Taxonomy

Lonicera alba was described in 1753 by Carl Linnaeus.[9] It was moved to Chiococca in 1893 by A. S. Hitchcock,[1] and is considered the type species of that genus.[10] Stewardson Brown described the Bermuda population of the plant as a new species, C. bermudiana, in 1909 due to its lighter green and larger leaves, larger berries, and wider and longer pedicels. Many authorities consider C. bermudiana a synonym of C. alba.[2]

Uses

Chiococca alba is sometimes cultivated as an ornamental for its dark green, evergreen foliage and white drupes. It is used in espalier and grown on trellises.[8] The roots have several uses in herbal medicine, including as a laxative, diuretic, emetic, and antidiarrhoeal.[5] The plant was sold commercially in Europe and the United States for those purposes at one time.[11]

References

  1. ^ a b c "Chiococca alba". Germplasm Resources Information Network (GRIN). Agricultural Research Service (ARS), United States Department of Agriculture (USDA). Retrieved 2010-04-19.
  2. ^ a b c Sarkis, Samia (December 2009). "Recovery plan for eight species of flowering plants, Carex bermudia, Peperomia septentrionalis, Phaseolus lignosus, Erigeron darrellianus, Galium bermudense, Hypericum hypericoides, Psychotria lingustrifolia, in Bermuda" (PDF). Department of Conservation, Bermuda: 4. Archived from the original (PDF) on 2011-07-06. Cite journal requires |journal= (help)
  3. ^ "David's Milkberry, Snowberry, Milkberry, David's Root, Perlilla, Canica, Cahinca, Cainea, Caninara, Aceitillo, Madreselva, Lagrimas de San Pedro, Lagrimas de Maria, Oreja de Raton, Suelda, Consuelda, Bejuco de Berac, Bejuco de Berraco, Xcanchac-che". Texas A&M University. Retrieved 2009-12-11.
  4. ^ a b "Chiococca alba (L.) A.S. Hitchc". Native Plant Information Network. Lady Bird Johnson Wildflower Center. Retrieved 2009-12-11.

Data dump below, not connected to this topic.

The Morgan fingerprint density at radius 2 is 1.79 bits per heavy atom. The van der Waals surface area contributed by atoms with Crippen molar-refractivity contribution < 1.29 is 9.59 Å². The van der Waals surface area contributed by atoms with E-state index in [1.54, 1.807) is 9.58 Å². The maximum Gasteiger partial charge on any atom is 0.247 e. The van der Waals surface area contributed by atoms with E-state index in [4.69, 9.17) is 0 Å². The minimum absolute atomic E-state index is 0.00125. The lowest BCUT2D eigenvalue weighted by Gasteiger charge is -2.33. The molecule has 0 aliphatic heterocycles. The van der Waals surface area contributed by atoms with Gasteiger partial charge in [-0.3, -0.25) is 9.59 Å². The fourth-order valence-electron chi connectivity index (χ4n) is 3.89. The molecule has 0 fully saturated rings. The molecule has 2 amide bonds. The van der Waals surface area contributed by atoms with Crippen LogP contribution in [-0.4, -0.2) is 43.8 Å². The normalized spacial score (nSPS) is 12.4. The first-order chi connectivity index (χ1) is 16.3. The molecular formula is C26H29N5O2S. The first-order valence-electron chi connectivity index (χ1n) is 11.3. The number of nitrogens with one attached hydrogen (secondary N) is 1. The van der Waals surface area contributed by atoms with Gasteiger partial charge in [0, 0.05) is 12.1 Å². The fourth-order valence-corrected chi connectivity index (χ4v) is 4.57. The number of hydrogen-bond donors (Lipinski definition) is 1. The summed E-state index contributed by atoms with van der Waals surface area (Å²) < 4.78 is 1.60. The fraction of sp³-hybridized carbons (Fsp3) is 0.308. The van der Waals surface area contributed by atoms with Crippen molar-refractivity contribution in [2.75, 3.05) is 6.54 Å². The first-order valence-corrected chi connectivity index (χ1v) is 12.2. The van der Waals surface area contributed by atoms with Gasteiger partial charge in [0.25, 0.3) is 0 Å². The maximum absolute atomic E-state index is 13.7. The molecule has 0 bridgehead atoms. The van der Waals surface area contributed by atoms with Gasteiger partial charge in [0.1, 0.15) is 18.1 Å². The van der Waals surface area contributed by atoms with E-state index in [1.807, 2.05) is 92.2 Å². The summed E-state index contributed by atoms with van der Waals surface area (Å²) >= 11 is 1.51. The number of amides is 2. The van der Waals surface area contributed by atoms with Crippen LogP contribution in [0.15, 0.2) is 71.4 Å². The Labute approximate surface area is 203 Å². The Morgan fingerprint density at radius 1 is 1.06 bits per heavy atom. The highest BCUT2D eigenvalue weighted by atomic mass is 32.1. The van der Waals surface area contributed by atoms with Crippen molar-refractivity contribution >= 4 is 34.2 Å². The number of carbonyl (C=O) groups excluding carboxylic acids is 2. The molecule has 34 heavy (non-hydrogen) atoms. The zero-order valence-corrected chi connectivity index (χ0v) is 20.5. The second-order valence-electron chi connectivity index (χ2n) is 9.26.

5. ^ a b c d "Chiococca alba (L.) A.S. Hitchc. West Indian snow-berry" (PDF). International Institute of Tropical Forestry. United States Forest Service. Retrieved 2009-12-11.
  6. ^ Hammer, Roger L. (2004). Florida Keys Wildflowers: A Field Guide to Wildflowers, Trees, Shrubs, and Woody Vines of the Florida Keys. Globe Pequot. p. 104. ISBN 978-0-7627-2569-4.
  7. ^ a b Nelson, Gil (1996). The Shrubs and Woody Vines of Florida: a Reference and Field Guide. Pineapple Press Inc. p. 297. ISBN 978-1-56164-110-9.
  8. ^ a b Gilman, Edward F. (October 1999). "Chiococca alba" (PDF). Cooperative Extension Service Institute of Food and Agricultural Sciences. University of Florida. Archived from the original (PDF) on January 16, 2009. Retrieved 2009-12-12.
  9. ^ "Lonicera alba". Germplasm Resources Information Network (GRIN). Agricultural Research Service (ARS), United States Department of Agriculture (USDA). Retrieved 2010-04-19.
  10. ^ "Chiococca P. Browne". TROPICOS. Missouri Botanical Garden. Retrieved 2009-12-11.
  11. ^ Austin, Daniel F. (2004). Florida Ethnobotany. CRC Press. pp. 200–202. ISBN 978-0-8493-2332-4.
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Chiococca alba: Brief Summary

provided by wikipedia EN

Chiococca alba is a species of flowering plant in the coffee family (Rubiaceae) native to Florida and the extreme southern tip of Texas in the United States, Bermuda, Mexico, Central America, the Caribbean, the Galápagos, and tropical South America. Common names include David's milkberry, West Indian milkberry, cahinca and West Indian snowberry. The specific epithet, alba, means "white" in Latin and refers to the color of its fruits.